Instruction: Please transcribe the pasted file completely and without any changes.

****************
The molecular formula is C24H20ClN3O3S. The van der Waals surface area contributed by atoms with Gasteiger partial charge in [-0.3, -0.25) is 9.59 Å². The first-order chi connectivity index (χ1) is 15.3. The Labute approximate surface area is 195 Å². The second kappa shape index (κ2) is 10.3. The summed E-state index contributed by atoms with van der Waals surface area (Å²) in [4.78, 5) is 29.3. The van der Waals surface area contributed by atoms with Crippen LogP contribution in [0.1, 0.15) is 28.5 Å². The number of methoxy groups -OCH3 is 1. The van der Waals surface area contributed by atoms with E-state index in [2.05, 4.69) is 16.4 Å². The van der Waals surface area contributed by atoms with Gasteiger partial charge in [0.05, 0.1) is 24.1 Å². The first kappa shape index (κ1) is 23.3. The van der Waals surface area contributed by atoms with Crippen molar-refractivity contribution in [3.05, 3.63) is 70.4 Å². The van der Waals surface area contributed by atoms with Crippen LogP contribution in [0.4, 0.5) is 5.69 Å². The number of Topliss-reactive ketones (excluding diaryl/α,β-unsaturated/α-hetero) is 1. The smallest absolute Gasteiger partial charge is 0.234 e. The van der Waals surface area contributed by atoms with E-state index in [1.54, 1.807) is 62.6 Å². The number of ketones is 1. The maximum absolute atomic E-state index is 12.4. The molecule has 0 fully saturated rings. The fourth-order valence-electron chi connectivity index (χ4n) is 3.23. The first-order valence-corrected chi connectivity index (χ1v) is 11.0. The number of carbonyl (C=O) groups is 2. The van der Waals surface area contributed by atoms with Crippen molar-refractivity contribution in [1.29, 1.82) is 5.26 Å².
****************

The molecular formula is C24H20ClN3O3S. The van der Waals surface area contributed by atoms with Gasteiger partial charge in [-0.3, -0.25) is 9.59 Å². The first-order chi connectivity index (χ1) is 15.3. The Labute approximate surface area is 195 Å². The second kappa shape index (κ2) is 10.3. The summed E-state index contributed by atoms with van der Waals surface area (Å²) in [4.78, 5) is 29.3. The van der Waals surface area contributed by atoms with Crippen LogP contribution in [0.1, 0.15) is 28.5 Å². The number of methoxy groups -OCH3 is 1. The van der Waals surface area contributed by atoms with E-state index in [2.05, 4.69) is 16.4 Å². The van der Waals surface area contributed by atoms with Gasteiger partial charge in [0.05, 0.1) is 24.1 Å². The first kappa shape index (κ1) is 23.3. The van der Waals surface area contributed by atoms with Crippen molar-refractivity contribution in [3.05, 3.63) is 70.4 Å². The van der Waals surface area contributed by atoms with Crippen LogP contribution in [0.4, 0.5) is 5.69 Å². The number of Topliss-reactive ketones (excluding diaryl/α,β-unsaturated/α-hetero) is 1. The smallest absolute Gasteiger partial charge is 0.234 e. The van der Waals surface area contributed by atoms with E-state index in [1.54, 1.807) is 62.6 Å². The number of ketones is 1. The maximum absolute atomic E-state index is 12.4. The molecule has 0 fully saturated rings. The fourth-order valence-electron chi connectivity index (χ4n) is 3.23. The first-order valence-corrected chi connectivity index (χ1v) is 11.0. The number of carbonyl (C=O) groups is 2. The van der Waals surface area contributed by atoms with Crippen molar-refractivity contribution in [1.29, 1.82) is 5.26 Å².